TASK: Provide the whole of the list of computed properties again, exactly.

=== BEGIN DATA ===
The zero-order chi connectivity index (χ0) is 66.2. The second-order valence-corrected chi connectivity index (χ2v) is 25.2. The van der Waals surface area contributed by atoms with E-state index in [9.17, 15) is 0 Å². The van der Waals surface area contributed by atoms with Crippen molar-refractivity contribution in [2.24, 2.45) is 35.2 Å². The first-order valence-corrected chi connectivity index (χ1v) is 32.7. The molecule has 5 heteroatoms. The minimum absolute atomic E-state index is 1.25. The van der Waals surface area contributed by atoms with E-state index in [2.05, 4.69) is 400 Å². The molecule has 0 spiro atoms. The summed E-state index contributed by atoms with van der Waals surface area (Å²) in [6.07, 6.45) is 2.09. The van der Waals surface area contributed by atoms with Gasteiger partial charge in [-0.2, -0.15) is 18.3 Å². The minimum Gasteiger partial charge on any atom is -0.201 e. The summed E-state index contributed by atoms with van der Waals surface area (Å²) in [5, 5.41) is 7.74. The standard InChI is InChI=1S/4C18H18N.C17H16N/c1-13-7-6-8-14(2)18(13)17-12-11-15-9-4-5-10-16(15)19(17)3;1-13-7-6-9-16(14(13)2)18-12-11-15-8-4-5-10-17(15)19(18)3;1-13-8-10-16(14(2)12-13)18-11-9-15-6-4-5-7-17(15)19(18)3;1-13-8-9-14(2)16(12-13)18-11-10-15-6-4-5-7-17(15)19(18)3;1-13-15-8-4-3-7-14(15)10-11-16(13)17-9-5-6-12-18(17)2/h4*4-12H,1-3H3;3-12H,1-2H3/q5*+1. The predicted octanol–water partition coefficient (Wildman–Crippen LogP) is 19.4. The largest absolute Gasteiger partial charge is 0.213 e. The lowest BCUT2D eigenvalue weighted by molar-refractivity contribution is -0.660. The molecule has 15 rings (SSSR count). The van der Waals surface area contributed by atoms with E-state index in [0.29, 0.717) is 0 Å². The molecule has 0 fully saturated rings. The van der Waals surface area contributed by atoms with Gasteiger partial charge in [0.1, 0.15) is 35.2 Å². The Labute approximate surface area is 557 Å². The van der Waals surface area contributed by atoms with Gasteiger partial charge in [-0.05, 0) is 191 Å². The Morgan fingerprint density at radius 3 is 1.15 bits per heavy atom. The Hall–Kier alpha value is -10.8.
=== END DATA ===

The zero-order chi connectivity index (χ0) is 66.2. The second-order valence-corrected chi connectivity index (χ2v) is 25.2. The van der Waals surface area contributed by atoms with E-state index in [9.17, 15) is 0 Å². The van der Waals surface area contributed by atoms with Crippen molar-refractivity contribution in [2.24, 2.45) is 35.2 Å². The first-order valence-corrected chi connectivity index (χ1v) is 32.7. The molecule has 5 heteroatoms. The minimum absolute atomic E-state index is 1.25. The van der Waals surface area contributed by atoms with E-state index in [2.05, 4.69) is 400 Å². The molecule has 0 spiro atoms. The summed E-state index contributed by atoms with van der Waals surface area (Å²) in [6.07, 6.45) is 2.09. The van der Waals surface area contributed by atoms with Gasteiger partial charge in [-0.2, -0.15) is 18.3 Å². The minimum Gasteiger partial charge on any atom is -0.201 e. The summed E-state index contributed by atoms with van der Waals surface area (Å²) in [5, 5.41) is 7.74. The standard InChI is InChI=1S/4C18H18N.C17H16N/c1-13-7-6-8-14(2)18(13)17-12-11-15-9-4-5-10-16(15)19(17)3;1-13-7-6-9-16(14(13)2)18-12-11-15-8-4-5-10-17(15)19(18)3;1-13-8-10-16(14(2)12-13)18-11-9-15-6-4-5-7-17(15)19(18)3;1-13-8-9-14(2)16(12-13)18-11-10-15-6-4-5-7-17(15)19(18)3;1-13-15-8-4-3-7-14(15)10-11-16(13)17-9-5-6-12-18(17)2/h4*4-12H,1-3H3;3-12H,1-2H3/q5*+1. The predicted octanol–water partition coefficient (Wildman–Crippen LogP) is 19.4. The largest absolute Gasteiger partial charge is 0.213 e. The lowest BCUT2D eigenvalue weighted by molar-refractivity contribution is -0.660. The molecule has 15 rings (SSSR count). The van der Waals surface area contributed by atoms with E-state index in [0.29, 0.717) is 0 Å². The molecule has 0 fully saturated rings. The van der Waals surface area contributed by atoms with Gasteiger partial charge in [0.1, 0.15) is 35.2 Å². The Labute approximate surface area is 557 Å². The van der Waals surface area contributed by atoms with Gasteiger partial charge in [-0.05, 0) is 191 Å². The Morgan fingerprint density at radius 3 is 1.15 bits per heavy atom. The Hall–Kier alpha value is -10.8.